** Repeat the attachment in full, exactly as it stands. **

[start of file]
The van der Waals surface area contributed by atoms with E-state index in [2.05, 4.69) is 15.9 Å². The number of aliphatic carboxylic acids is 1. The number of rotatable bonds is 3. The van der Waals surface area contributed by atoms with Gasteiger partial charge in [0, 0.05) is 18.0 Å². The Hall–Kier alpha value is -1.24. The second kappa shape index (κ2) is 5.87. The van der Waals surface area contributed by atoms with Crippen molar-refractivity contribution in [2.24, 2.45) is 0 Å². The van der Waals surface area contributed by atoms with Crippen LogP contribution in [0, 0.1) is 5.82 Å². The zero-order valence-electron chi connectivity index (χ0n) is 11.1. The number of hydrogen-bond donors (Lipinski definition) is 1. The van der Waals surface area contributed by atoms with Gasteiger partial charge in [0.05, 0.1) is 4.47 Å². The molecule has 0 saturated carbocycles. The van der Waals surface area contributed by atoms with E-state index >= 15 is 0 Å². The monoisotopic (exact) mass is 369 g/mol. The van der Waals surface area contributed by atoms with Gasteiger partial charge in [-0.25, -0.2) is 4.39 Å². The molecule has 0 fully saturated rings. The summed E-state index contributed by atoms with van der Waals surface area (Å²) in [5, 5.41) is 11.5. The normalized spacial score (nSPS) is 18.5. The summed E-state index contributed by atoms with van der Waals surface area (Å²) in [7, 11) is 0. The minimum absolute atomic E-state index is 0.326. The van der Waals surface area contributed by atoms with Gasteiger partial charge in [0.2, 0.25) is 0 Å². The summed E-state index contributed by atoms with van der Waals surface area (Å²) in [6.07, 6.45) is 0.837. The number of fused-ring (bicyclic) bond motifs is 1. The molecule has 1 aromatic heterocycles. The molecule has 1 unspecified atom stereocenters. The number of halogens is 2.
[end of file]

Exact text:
The van der Waals surface area contributed by atoms with E-state index in [2.05, 4.69) is 15.9 Å². The number of aliphatic carboxylic acids is 1. The number of rotatable bonds is 3. The van der Waals surface area contributed by atoms with Gasteiger partial charge in [0, 0.05) is 18.0 Å². The Hall–Kier alpha value is -1.24. The second kappa shape index (κ2) is 5.87. The van der Waals surface area contributed by atoms with Crippen molar-refractivity contribution in [2.24, 2.45) is 0 Å². The van der Waals surface area contributed by atoms with Crippen LogP contribution in [0, 0.1) is 5.82 Å². The zero-order valence-electron chi connectivity index (χ0n) is 11.1. The number of hydrogen-bond donors (Lipinski definition) is 1. The van der Waals surface area contributed by atoms with Gasteiger partial charge in [0.05, 0.1) is 4.47 Å². The molecule has 0 saturated carbocycles. The van der Waals surface area contributed by atoms with E-state index >= 15 is 0 Å². The monoisotopic (exact) mass is 369 g/mol. The van der Waals surface area contributed by atoms with Gasteiger partial charge in [-0.25, -0.2) is 4.39 Å². The molecule has 0 fully saturated rings. The summed E-state index contributed by atoms with van der Waals surface area (Å²) in [5, 5.41) is 11.5. The normalized spacial score (nSPS) is 18.5. The summed E-state index contributed by atoms with van der Waals surface area (Å²) in [7, 11) is 0. The minimum absolute atomic E-state index is 0.326. The van der Waals surface area contributed by atoms with Gasteiger partial charge in [0.2, 0.25) is 0 Å². The summed E-state index contributed by atoms with van der Waals surface area (Å²) in [6.07, 6.45) is 0.837. The number of fused-ring (bicyclic) bond motifs is 1. The molecule has 1 aromatic heterocycles. The molecule has 1 unspecified atom stereocenters. The number of halogens is 2.